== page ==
“So-called recession”? And “never had it so good”?
Well, at least he didn’t say “Let ‘em eat cake.”
And that perennial bad boy BP faces new sanctions
The company once known as British Petroleum [and before that, the Anglo Iranian Oil Company] has been the exemplar of badly behaving Brit, including a since-departed noxious m’lord of their own who got the boot for using company funds to party with his boyfriend.
Better known here in Berkeley as the de facto owner of a local college campus, BP has chalked up a disastrous safety record, as reported here on endless occasions, most recent here.
And now this from The Guardian’s Edward Helmore, the perfectly named reporter to be telling us the latest BP controversy:
BP is facing new fines in connection with its criminal conviction for a huge oil spill on Alaska’s North Slope in 2006.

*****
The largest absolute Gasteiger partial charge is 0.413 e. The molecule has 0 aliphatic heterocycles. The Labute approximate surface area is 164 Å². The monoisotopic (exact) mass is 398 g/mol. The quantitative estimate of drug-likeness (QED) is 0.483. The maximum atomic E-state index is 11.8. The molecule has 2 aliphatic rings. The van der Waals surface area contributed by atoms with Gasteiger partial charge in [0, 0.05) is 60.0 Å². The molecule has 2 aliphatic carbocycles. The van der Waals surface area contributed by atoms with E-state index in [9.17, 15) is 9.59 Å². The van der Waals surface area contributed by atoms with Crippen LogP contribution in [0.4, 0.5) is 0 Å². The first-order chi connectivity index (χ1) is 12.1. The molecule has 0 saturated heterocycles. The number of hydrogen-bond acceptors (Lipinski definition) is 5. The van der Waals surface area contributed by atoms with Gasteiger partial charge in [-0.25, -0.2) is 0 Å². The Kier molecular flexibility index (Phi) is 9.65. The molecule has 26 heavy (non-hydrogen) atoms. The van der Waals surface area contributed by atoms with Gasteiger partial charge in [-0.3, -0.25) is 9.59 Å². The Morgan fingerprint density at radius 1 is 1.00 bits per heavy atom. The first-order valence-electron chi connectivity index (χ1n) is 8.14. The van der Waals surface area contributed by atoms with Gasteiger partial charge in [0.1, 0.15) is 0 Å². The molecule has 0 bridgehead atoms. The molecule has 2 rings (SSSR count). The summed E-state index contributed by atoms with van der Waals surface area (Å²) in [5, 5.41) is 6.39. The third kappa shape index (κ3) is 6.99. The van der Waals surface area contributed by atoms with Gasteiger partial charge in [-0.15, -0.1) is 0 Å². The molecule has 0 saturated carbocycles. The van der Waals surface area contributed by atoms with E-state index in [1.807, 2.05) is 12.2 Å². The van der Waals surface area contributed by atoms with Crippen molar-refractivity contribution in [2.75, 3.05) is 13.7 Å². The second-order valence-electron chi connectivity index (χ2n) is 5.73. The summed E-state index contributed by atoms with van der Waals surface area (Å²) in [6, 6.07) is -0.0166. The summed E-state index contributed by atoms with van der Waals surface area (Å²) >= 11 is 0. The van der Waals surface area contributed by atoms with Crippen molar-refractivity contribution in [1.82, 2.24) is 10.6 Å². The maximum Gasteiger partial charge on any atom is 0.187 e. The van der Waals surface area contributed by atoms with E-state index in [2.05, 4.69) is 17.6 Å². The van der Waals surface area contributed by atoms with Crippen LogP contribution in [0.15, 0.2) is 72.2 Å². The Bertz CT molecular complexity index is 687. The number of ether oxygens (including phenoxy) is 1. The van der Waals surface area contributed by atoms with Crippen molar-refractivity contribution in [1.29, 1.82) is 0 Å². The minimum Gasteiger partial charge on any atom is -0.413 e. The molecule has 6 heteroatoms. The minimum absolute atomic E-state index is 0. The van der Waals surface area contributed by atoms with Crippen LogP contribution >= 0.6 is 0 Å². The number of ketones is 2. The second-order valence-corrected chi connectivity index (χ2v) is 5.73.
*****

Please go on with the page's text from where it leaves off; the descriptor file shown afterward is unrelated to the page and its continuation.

Federal probation officer Mary Frances Barnes argued in an Anchorage federal court yesterday that a second spill in Alaska in November last year constituted a violation of its probation.
In 2006, a corroded pipeline leaked 200,000 gallons of oil on to the tundra in the worst leak in the history of the North Slope. The company was sentenced to three years’ probation and ordered to pay $20m (£12.5m) in criminal penalties and restitution.
The leak in 2009 occurred when a pipeline at the BP-operated Lisburne oil field burst, leaking nearly 46,000 gallons of crude and oily water near Prudhoe Bay, Alaska.
After roughly 165 days of low-temperature warnings, BP found ice in the pipe. Fifteen days later, operators discovered the rupture.